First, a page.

Where the larger amount of issues will arise is not the things like the equipment, but things like the insect balance. Tuning the ecosystem. A lot can be automated, but I'd lean towards building these a little large and having a small community upon, tending to it's needs - and thusly it tends to theirs. They would be a critical component to this ecosystem. The key is getting the balance right, and keeping them maintaining it.

Jan 13, 17 / Aqu 13, 01 11:00 UTC

i'd like to help you in this proyect, i'm working from 12 years with plants

Jan 14, 17 / Aqu 14, 01 20:04 UTC

I agree with the aquaponics idea posed for its little footprint and production of oxygen. I feel however that apart from the gravity situation a major factor for space agriculture with these and other kinds of aquaponic systems is the incredible diligence that is needed in maintaining the microbial ecology of such a system.

Jan 15, 17 / Aqu 15, 01 06:54 UTC

plants have been grown in space, i read these a while back and refound them, however a self regulating system would be essential, and with some trial and error we could effectivl sustaine ourselves in the micor/zero gravity, however more reaserch would need to be conducter, would be nice if nasa would release more of thier notes. from 2014- https://www.nasa.gov/content/veggie-plant-growth-system-activated-on-international-space-station from 2010- https://www.nasa.gov/mission_pages/station/research/10-074.html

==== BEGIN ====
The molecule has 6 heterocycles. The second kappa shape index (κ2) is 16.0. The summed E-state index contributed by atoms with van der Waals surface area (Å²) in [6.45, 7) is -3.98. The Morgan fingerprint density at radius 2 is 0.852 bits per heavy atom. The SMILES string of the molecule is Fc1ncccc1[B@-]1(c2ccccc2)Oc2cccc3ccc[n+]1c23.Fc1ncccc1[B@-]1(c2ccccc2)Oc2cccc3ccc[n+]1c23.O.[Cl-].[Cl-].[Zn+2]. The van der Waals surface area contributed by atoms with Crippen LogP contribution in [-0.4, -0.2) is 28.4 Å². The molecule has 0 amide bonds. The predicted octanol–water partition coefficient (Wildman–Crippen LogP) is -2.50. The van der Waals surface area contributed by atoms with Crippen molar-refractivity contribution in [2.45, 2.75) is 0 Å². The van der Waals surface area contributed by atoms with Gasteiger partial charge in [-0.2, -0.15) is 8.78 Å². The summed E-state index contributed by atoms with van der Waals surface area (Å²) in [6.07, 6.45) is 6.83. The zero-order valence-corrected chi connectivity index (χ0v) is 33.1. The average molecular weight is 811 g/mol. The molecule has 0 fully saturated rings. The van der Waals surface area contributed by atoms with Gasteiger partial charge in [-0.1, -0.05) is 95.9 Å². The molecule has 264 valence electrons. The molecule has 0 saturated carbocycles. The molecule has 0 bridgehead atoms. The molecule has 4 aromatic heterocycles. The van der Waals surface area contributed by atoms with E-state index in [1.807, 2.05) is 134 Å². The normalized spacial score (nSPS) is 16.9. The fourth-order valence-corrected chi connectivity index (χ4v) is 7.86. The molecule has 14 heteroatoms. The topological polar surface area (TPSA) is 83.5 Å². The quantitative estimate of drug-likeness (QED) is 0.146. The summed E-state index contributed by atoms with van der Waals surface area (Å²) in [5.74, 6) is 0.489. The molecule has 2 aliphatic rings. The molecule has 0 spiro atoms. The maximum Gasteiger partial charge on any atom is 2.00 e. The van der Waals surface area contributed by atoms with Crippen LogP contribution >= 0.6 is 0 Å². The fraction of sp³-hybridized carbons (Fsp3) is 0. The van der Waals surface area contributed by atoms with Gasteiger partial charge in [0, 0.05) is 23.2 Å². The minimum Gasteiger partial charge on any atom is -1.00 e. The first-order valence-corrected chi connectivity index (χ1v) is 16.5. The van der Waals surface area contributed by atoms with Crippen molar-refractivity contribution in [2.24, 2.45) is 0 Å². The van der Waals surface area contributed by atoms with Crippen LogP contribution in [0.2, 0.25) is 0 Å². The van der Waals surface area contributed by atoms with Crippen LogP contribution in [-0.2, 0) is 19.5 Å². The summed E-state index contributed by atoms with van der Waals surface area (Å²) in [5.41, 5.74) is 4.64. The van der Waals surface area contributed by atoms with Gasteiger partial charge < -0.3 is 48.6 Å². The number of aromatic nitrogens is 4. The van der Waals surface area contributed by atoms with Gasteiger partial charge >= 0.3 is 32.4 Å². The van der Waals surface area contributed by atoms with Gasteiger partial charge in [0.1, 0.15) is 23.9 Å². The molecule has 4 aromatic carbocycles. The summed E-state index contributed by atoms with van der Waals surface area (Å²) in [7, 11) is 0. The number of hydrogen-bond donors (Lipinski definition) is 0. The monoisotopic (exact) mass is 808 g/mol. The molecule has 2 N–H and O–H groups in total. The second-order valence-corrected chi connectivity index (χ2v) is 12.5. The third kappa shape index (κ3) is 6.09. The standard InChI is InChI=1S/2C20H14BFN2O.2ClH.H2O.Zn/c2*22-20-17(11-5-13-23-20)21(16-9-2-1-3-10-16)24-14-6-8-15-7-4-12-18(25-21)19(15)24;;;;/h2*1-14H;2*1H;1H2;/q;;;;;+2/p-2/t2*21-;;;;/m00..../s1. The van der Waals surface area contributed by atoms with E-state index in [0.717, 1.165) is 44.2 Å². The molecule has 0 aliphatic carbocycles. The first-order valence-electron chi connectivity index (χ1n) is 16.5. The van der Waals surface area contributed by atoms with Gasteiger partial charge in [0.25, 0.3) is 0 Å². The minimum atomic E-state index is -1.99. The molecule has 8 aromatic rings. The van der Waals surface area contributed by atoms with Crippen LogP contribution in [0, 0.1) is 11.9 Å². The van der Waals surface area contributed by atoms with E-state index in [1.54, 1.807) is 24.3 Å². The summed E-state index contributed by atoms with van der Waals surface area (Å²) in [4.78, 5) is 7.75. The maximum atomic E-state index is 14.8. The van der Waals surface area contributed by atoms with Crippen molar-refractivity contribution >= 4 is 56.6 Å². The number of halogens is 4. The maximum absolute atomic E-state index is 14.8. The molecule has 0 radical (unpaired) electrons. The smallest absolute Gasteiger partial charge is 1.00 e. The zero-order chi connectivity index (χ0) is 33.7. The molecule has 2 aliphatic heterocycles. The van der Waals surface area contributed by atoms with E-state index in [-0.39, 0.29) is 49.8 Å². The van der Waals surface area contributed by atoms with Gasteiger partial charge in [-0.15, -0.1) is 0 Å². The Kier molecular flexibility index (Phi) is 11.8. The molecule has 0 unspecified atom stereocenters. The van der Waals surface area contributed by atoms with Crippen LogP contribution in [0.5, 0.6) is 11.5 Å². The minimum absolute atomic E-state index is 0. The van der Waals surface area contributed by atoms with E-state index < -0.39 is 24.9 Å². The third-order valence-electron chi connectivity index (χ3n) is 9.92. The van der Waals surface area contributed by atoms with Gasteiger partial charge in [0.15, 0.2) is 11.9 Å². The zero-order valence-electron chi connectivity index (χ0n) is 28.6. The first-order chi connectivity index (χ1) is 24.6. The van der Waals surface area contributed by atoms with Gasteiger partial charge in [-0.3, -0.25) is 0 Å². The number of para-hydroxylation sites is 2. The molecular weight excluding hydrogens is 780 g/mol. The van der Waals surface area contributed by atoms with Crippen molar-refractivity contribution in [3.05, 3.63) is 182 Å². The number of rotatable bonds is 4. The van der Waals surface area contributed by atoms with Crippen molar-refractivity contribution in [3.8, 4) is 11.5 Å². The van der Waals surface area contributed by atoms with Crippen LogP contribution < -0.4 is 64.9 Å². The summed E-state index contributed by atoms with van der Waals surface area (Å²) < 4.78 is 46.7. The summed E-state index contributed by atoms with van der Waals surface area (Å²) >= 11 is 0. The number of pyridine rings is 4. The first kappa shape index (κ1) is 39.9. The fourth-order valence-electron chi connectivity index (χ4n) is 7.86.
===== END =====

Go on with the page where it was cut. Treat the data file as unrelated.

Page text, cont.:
Jan 15, 17 / Aqu 15, 01 13:22 UTC

Will we get enough resources out of it though? I think we wouldn't get a lot of fish and fruits.. I'm of course no expert, but would we be able balance it in a way we will get enough so it is profitable? Is this even a problem at all?

Jan 16, 17 / Aqu 16, 01 14:51 UTC

Any food production system doesn't have to be profitable, just sustainable. Somehow I don't think "space tomatoes" will be a big export for future Asgardia.

I've seen literature that suggests that an established and well managed aquaponics system occupying an area of 14m x 5m can supply 4 adults with fish, fruit and vegetables year round. From my experience in operating a small hydroponics system, this seems close to the mark.